OTTAWA, May 2, 2019 /CNW/ - Update
This notice has been updated to include three additional cases of illness that have been reported in the ongoing outbreak investigation. In total, there are 76 cases reported across seven provinces. A third individual has
On April 26, the Canadian Food Inspection Agency issued a food recall warning linked to this outbreak. Consumers are reminded to check their freezers for any recalled Celebrate brand frozen profiteroles (cream puffs) and mini chocolate eclairs. Do not eat these products, throw them out immediately or return them to the store where they were purchased. For more detailed information on the food recall warning, including product photos and UPC codes, consult the Canadian Food Inspection Agency's website.
Why you should take note
The Public Health Agency of Canada is collaborating with provincial public health partners, the Canadian Food Inspection Agency and Health Canada to investigate an outbreak of Salmonella infections involving seven provinces: British Columbia, Alberta, Saskatchewan, Manitoba, Ontario, Quebec and Newfoundland and Labrador. The outbreak appears to be ongoing, as illnesses continue to be reported.
Based on the investigation findings to date, exposure to Celebrate brand classic/classical and egg nog flavoured profiteroles (cream puffs) and Celebrate brand mini chocolate eclairs has been identified as the likely source of the outbreak. Many of the individuals who became sick reported eating one or more of these products before their illnesses started. These products, which come in small resealable plastic tubs, were sold in the freezer section at grocery stores.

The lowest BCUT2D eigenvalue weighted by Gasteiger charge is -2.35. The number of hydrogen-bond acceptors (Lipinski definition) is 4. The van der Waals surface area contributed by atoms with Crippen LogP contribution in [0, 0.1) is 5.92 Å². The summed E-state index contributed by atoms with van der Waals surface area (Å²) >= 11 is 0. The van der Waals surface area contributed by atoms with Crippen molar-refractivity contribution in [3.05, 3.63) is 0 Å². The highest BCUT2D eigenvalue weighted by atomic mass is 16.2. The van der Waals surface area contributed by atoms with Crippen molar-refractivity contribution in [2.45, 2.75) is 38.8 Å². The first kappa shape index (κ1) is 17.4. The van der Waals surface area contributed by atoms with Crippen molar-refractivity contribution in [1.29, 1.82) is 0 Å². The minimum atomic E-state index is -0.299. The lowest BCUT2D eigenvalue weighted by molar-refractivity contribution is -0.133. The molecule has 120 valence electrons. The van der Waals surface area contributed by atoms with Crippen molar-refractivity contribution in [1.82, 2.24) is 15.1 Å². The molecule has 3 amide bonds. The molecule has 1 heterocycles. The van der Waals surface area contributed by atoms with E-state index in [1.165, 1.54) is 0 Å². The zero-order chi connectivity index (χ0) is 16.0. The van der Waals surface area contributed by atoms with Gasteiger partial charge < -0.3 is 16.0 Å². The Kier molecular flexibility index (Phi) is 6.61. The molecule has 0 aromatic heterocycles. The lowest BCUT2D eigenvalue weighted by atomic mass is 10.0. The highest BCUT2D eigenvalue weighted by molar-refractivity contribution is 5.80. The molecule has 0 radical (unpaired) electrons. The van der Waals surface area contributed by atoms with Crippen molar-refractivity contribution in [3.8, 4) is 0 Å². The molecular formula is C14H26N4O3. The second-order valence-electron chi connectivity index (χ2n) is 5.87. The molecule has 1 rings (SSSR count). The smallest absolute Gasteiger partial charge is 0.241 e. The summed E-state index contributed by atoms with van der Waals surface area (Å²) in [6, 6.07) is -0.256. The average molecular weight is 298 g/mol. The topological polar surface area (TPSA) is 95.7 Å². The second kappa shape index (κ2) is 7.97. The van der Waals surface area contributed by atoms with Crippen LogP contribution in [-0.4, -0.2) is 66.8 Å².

On April 26, the Canadian Food Inspection Agency (CFIA) has issued a food recall warning for Celebrate brand profiteroles and Celebrate brand mini chocolate eclairs. These products were sold in British Columbia, Alberta, Saskatchewan, Manitoba, Ontario, Quebec, New Brunswick, Nova Scotia and may have been distributed in other provinces or territories. For additional food recall details on product names and lot codes, please consult CFIA's website.
Canadians are advised not to eat any recalled Celebrate brand profiteroles and Celebrate brand mini chocolate eclairs. Restaurants and retailers are also advised not to sell or serve any recalled products, or any items that may have been prepared or produced using recalled products.
The investigation is ongoing and it is possible that more products linked to the outbreak investigation may be identified. If you have any Celebrate brand profiteroles or mini eclairs products without the original packaging and are unsure if these products are linked to this outbreak, throw them out just to be safe. The CFIA is continuing its food safety investigation which may lead to the recall of other products. If other products are recalled, the CFIA will notify the public through updated food recall warnings.
This public health notice will be updated on a regular basis as the investigation evolves.